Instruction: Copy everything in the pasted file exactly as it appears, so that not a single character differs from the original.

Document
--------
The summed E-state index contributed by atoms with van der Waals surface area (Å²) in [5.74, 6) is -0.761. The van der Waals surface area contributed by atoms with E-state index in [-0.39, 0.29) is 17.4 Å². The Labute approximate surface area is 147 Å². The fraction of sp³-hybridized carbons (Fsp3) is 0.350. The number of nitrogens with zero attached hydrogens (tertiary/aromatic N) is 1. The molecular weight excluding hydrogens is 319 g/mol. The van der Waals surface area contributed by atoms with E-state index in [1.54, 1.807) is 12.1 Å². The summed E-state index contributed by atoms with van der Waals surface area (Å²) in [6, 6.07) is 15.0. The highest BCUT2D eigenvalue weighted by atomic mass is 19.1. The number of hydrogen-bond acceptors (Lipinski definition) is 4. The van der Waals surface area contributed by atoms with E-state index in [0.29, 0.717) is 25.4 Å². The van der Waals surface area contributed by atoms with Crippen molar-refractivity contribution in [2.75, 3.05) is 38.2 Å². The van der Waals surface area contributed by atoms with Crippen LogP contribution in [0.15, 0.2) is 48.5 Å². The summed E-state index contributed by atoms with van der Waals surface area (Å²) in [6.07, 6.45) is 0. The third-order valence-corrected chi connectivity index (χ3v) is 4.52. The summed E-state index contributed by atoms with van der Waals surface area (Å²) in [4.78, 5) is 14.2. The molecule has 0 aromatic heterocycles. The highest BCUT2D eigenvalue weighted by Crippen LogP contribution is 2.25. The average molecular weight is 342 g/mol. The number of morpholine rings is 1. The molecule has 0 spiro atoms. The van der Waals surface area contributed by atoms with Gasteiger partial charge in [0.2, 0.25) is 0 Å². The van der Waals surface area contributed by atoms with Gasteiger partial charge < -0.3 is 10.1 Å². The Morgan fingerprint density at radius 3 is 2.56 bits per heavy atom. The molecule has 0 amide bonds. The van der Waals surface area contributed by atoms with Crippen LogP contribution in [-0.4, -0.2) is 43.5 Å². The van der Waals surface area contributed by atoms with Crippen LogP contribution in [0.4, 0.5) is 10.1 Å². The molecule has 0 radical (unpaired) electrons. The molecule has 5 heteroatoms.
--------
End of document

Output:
The summed E-state index contributed by atoms with van der Waals surface area (Å²) in [5.74, 6) is -0.761. The van der Waals surface area contributed by atoms with E-state index in [-0.39, 0.29) is 17.4 Å². The Labute approximate surface area is 147 Å². The fraction of sp³-hybridized carbons (Fsp3) is 0.350. The number of nitrogens with zero attached hydrogens (tertiary/aromatic N) is 1. The molecular weight excluding hydrogens is 319 g/mol. The van der Waals surface area contributed by atoms with E-state index in [1.54, 1.807) is 12.1 Å². The summed E-state index contributed by atoms with van der Waals surface area (Å²) in [6, 6.07) is 15.0. The highest BCUT2D eigenvalue weighted by atomic mass is 19.1. The number of hydrogen-bond acceptors (Lipinski definition) is 4. The van der Waals surface area contributed by atoms with E-state index in [0.29, 0.717) is 25.4 Å². The van der Waals surface area contributed by atoms with Crippen molar-refractivity contribution in [2.75, 3.05) is 38.2 Å². The van der Waals surface area contributed by atoms with Crippen LogP contribution in [0.15, 0.2) is 48.5 Å². The summed E-state index contributed by atoms with van der Waals surface area (Å²) in [6.07, 6.45) is 0. The third-order valence-corrected chi connectivity index (χ3v) is 4.52. The summed E-state index contributed by atoms with van der Waals surface area (Å²) in [4.78, 5) is 14.2. The molecule has 0 aromatic heterocycles. The highest BCUT2D eigenvalue weighted by Crippen LogP contribution is 2.25. The average molecular weight is 342 g/mol. The number of morpholine rings is 1. The molecule has 0 spiro atoms. The van der Waals surface area contributed by atoms with Gasteiger partial charge in [0.2, 0.25) is 0 Å². The van der Waals surface area contributed by atoms with Gasteiger partial charge < -0.3 is 10.1 Å². The Morgan fingerprint density at radius 3 is 2.56 bits per heavy atom. The molecule has 0 amide bonds. The van der Waals surface area contributed by atoms with Crippen LogP contribution in [-0.4, -0.2) is 43.5 Å². The van der Waals surface area contributed by atoms with Crippen LogP contribution in [0.4, 0.5) is 10.1 Å². The molecule has 0 radical (unpaired) electrons. The molecule has 5 heteroatoms.